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Potential Energy and Hydraulic Head
The flow of both surface water and groundwater is driven by differences in potential energy. In the case of surface water, flow occurs in response to differences in gravitational potential energy, due to elevation differences – in other words, and unsurprisingly, water flows downhill, from high potential energy to low potential energy. In groundwater systems, things are a bit more interesting. Unlike surface water, which is in contact with the atmosphere and therefore rarely under pressure, water in groundwater systems is isolated from the land surface, with the consequence that the water can also have potential energy associated with pressure. In extreme cases, water in confined aquifers may be under sufficient pressure to drive flow upward, against gravity. Artesian wells are one manifestation of this (check out figure 7!).
Fundamentally, groundwater and surface water are similar in that flow is in the "downhill" direction. But what does "downhill" mean in a groundwater system? To define the flow direction, we need to account for the two types of potential energy. Unfortunately, the potential energy of the water cannot be measured directly. However, we can measure a proxy for the potential energy by measuring the hydraulic head, or level to which water rises in a well (Figures 26 and 27). The hydraulic head combines two components: (1) potential energy contained by the water by virtue of its elevation above a reference datum, typically mean sea level; and (2) additional energy contributed by pressure. In a well, the value of hydraulic head represents the potential energy of the water at a particular point in three dimensions – at the depth where the well is open to the aquifer (Figures 26-27). This is analogous to a temperature reading, which provides a proxy for heat energy, taken at the tip of the thermometer. Hydraulic head can be written as:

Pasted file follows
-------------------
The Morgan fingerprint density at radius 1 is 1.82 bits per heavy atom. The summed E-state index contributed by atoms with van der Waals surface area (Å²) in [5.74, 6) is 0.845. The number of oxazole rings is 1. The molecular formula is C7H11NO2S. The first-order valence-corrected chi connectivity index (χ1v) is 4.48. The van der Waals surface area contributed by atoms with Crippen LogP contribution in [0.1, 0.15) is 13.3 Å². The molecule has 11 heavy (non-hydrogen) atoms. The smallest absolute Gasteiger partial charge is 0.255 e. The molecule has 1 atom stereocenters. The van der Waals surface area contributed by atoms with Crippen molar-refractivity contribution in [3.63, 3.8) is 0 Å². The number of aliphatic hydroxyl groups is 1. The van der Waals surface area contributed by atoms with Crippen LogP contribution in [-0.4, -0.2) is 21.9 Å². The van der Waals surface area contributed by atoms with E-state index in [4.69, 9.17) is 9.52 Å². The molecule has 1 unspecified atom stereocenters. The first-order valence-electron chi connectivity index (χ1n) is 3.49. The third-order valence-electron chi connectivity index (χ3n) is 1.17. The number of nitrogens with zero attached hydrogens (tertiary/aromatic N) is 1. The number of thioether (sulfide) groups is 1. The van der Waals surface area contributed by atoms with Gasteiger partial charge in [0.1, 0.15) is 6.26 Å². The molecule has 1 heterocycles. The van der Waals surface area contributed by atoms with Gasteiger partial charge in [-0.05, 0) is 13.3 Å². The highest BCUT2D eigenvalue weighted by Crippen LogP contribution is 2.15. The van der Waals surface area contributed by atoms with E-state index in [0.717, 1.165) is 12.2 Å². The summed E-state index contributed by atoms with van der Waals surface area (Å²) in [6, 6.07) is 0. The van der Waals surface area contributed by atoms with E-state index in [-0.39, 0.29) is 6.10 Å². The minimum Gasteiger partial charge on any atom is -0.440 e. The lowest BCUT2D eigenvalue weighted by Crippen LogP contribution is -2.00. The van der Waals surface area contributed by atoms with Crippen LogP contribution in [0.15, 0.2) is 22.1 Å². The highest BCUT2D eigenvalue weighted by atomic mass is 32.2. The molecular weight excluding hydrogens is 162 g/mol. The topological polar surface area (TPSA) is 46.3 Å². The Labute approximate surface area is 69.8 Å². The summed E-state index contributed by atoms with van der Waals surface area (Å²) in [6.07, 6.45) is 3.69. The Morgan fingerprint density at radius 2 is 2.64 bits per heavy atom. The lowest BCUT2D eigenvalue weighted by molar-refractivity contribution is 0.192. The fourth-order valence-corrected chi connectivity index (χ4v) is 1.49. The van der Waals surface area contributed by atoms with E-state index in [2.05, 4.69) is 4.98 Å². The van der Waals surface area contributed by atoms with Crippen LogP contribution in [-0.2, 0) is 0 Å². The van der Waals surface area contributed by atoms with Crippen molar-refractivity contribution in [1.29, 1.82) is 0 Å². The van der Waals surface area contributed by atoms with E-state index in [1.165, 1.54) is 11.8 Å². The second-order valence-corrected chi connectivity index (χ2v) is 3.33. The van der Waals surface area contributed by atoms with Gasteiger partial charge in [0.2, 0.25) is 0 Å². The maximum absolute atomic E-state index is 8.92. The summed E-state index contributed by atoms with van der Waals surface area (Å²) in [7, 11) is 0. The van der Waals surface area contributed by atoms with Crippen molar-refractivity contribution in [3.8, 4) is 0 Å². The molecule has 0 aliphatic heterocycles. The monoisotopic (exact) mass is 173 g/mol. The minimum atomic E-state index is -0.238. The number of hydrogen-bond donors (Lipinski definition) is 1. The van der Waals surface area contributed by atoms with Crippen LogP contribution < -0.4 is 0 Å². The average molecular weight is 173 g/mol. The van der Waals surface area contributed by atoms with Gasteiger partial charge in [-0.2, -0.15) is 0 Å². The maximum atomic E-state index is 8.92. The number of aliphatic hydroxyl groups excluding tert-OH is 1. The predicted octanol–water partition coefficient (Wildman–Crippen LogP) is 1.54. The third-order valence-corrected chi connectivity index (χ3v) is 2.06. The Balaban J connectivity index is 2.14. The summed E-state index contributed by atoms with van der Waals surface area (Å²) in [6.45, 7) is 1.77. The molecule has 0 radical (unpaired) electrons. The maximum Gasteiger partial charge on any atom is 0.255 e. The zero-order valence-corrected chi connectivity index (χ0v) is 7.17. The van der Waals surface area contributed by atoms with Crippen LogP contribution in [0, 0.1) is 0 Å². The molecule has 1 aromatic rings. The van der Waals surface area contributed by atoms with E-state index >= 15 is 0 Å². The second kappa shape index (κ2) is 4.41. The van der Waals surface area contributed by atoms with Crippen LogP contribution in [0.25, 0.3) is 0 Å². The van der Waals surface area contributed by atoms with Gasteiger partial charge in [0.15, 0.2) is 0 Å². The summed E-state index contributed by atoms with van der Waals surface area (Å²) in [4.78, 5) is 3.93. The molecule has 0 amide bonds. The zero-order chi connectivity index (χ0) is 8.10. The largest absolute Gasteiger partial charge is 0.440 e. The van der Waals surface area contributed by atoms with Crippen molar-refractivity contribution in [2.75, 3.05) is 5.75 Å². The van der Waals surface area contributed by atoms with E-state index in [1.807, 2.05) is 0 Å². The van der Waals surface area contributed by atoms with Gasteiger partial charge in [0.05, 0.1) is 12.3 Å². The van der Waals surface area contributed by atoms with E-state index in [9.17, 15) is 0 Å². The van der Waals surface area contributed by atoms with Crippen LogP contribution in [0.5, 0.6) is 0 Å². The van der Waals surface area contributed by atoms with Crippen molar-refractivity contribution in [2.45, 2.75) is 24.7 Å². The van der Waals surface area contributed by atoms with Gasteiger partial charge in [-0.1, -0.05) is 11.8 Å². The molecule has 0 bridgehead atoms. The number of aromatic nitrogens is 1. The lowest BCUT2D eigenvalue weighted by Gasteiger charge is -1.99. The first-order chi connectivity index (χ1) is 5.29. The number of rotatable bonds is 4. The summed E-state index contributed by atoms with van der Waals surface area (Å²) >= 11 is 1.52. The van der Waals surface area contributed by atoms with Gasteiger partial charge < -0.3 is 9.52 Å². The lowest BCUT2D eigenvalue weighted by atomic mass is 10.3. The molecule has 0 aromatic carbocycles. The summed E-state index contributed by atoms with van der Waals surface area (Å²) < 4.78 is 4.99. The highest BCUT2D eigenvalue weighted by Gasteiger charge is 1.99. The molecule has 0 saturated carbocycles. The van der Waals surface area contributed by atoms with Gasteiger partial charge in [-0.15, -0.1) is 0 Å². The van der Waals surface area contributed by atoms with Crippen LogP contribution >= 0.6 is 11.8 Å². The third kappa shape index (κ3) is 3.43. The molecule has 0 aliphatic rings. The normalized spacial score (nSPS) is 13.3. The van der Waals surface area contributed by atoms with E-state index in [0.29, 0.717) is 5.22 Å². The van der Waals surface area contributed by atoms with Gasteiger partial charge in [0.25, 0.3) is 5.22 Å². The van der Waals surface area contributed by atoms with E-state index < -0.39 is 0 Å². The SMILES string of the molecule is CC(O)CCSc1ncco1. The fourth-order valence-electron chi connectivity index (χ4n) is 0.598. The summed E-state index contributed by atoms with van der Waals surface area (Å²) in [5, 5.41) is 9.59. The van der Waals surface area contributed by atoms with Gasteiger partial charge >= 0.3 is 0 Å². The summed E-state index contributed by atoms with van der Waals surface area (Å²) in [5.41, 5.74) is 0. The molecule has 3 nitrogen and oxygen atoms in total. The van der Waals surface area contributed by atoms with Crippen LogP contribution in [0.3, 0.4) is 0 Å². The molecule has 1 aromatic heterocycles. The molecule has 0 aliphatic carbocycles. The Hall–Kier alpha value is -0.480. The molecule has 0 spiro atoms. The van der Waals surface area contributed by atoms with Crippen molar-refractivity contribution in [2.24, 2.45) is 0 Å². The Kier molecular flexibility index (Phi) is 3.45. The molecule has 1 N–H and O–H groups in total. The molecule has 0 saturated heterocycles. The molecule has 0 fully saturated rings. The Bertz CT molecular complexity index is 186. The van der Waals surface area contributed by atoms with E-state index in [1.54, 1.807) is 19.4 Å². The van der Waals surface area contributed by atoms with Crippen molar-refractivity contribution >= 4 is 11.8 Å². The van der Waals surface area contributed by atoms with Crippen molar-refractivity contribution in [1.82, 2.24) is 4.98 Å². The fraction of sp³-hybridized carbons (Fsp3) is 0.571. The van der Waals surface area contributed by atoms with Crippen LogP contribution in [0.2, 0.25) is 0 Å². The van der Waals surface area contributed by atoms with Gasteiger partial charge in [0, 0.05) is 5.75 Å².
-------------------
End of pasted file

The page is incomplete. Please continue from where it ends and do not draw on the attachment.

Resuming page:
h = z + Ψ,
where z is the elevation energy, and Ψ is the pressure energy.
Source: Maureen Feineman, Pennsylvania State University
Source: US Geological Survey Circular 1217.